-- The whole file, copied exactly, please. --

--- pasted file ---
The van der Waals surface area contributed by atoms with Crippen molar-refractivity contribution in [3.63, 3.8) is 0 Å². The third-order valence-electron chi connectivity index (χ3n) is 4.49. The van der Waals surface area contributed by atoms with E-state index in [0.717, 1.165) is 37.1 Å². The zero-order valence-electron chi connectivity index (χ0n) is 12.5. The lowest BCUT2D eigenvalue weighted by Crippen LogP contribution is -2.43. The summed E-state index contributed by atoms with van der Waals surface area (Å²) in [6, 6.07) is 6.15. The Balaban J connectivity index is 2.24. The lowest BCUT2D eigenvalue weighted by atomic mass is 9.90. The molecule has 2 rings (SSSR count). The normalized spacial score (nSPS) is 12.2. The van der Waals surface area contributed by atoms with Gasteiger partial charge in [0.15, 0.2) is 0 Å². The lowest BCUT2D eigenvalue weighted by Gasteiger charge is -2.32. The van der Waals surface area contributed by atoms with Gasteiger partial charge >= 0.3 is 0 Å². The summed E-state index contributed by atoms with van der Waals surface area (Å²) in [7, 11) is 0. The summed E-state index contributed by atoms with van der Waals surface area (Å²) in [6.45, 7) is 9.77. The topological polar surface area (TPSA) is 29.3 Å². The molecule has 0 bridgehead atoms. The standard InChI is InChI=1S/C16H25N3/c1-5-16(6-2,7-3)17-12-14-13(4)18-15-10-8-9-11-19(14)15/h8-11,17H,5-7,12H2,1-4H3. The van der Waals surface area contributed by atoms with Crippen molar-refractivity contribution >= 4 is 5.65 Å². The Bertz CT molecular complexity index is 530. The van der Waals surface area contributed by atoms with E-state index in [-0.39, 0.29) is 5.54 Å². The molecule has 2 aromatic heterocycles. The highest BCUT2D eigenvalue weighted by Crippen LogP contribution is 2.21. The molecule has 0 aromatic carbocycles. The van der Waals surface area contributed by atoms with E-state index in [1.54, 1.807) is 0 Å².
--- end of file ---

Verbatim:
The van der Waals surface area contributed by atoms with Crippen molar-refractivity contribution in [3.63, 3.8) is 0 Å². The third-order valence-electron chi connectivity index (χ3n) is 4.49. The van der Waals surface area contributed by atoms with E-state index in [0.717, 1.165) is 37.1 Å². The zero-order valence-electron chi connectivity index (χ0n) is 12.5. The lowest BCUT2D eigenvalue weighted by Crippen LogP contribution is -2.43. The summed E-state index contributed by atoms with van der Waals surface area (Å²) in [6, 6.07) is 6.15. The Balaban J connectivity index is 2.24. The lowest BCUT2D eigenvalue weighted by atomic mass is 9.90. The molecule has 2 rings (SSSR count). The normalized spacial score (nSPS) is 12.2. The van der Waals surface area contributed by atoms with Gasteiger partial charge in [0.15, 0.2) is 0 Å². The lowest BCUT2D eigenvalue weighted by Gasteiger charge is -2.32. The van der Waals surface area contributed by atoms with Gasteiger partial charge >= 0.3 is 0 Å². The summed E-state index contributed by atoms with van der Waals surface area (Å²) in [7, 11) is 0. The summed E-state index contributed by atoms with van der Waals surface area (Å²) in [6.45, 7) is 9.77. The topological polar surface area (TPSA) is 29.3 Å². The molecule has 0 bridgehead atoms. The standard InChI is InChI=1S/C16H25N3/c1-5-16(6-2,7-3)17-12-14-13(4)18-15-10-8-9-11-19(14)15/h8-11,17H,5-7,12H2,1-4H3. The van der Waals surface area contributed by atoms with Crippen molar-refractivity contribution >= 4 is 5.65 Å². The Bertz CT molecular complexity index is 530. The van der Waals surface area contributed by atoms with E-state index in [-0.39, 0.29) is 5.54 Å². The molecule has 2 aromatic heterocycles. The highest BCUT2D eigenvalue weighted by Crippen LogP contribution is 2.21. The molecule has 0 aromatic carbocycles. The van der Waals surface area contributed by atoms with E-state index in [1.54, 1.807) is 0 Å².